One Way Or Another

     Riesling has long been a stalwart for anyone frantically searching a wine list to pick a bottle that would pair well with everyone’s dinner. Riesling is hard to beat when you need a versatile food-friendly wine that can be easily found in styles ranging from sweet to bone-dry. In the past this varietal has labored under the misconception that the lower-quality sweet offerings that filled store shelves was the best this grape had to offer. This

Riesling Grapes

view of Riesling has begun to change as world-class Riesling are being added to restaurant wine lists, websites and store shelves worldwide.

     Riesling is a cool climate grape that has excels in rocky soils, like the ones found in the Rhine Valley and Mosel Region of Germany and the Alsace region of Northern France for centuries. Wine makers in the Columbia Valley of Washington, the Willamette Valley of Oregon and the Finger Lakes Wine Region of New York have found great success with their Riesling vineyards. All three regions produce very good Riesling, each with its own special personality that is sure to please any wine lovers palate.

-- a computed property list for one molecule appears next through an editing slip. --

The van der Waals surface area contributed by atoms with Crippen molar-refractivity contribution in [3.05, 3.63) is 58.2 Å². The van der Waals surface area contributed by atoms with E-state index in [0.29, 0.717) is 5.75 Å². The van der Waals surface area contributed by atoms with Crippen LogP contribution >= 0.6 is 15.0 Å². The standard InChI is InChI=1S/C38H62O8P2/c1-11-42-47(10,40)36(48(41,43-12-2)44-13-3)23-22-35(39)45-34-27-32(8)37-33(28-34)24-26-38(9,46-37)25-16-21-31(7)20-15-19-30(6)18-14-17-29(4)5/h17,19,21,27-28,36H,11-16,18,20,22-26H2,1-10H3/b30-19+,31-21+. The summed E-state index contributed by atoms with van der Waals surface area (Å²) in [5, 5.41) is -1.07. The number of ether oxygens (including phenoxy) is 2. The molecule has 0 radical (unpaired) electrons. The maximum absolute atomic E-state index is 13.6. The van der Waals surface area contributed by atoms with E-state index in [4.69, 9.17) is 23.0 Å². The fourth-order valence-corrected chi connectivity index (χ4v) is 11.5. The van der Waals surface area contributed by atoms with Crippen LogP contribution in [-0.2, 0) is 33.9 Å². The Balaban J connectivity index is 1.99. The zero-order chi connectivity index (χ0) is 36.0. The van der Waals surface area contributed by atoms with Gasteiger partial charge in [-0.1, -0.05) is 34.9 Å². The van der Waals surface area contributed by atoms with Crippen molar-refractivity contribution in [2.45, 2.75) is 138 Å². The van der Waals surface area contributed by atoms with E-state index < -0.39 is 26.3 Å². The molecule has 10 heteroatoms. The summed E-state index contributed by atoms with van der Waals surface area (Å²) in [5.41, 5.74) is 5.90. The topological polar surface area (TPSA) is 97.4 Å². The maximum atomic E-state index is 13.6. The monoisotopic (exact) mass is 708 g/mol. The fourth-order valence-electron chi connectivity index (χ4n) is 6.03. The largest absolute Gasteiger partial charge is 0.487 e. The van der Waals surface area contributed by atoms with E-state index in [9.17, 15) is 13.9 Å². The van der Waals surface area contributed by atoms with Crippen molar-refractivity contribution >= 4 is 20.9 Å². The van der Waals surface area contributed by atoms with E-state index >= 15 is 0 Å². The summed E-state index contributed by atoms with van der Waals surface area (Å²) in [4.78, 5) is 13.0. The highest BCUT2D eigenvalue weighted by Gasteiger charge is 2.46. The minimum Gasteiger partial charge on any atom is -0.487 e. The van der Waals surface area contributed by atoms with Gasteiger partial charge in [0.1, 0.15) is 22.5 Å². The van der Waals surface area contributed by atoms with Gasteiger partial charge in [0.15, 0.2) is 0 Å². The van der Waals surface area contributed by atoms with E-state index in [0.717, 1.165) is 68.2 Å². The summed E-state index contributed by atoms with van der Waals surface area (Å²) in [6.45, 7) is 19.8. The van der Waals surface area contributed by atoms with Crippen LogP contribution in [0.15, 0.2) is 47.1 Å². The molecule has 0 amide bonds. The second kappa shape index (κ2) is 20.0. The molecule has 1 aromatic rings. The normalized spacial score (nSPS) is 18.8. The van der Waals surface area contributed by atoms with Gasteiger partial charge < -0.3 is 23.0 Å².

You could make a strong case that Riesling with its many incarnations is the most food-friendly of all wines, either red or white. It is the safe choice when following the rules for white wine by pairing it with seafood, chicken and salads. My favorite twist is to pair a sweet Riesling with spicy Mexican, Chinese or Thai cuisine. The extra sweetness cuts through the heat to give balance to your meal.

Here are a few suggestions to get you started.

Dry: Dr. Konstantin Frank Dry Riesling 2016. (From a legendary FLX winery that received a Robert Parker Wine Advocate 90pt rating)

Off-Dry: Charles Smith Kung Fu Girl Riesling (A trendy favorite with a Wine Spectator 89pts)

Sweet: Chateau Ste. Michelle Harvest Select Riesling 2016 (Wine Spectator 87 pts and a bargain at $10.00 or less)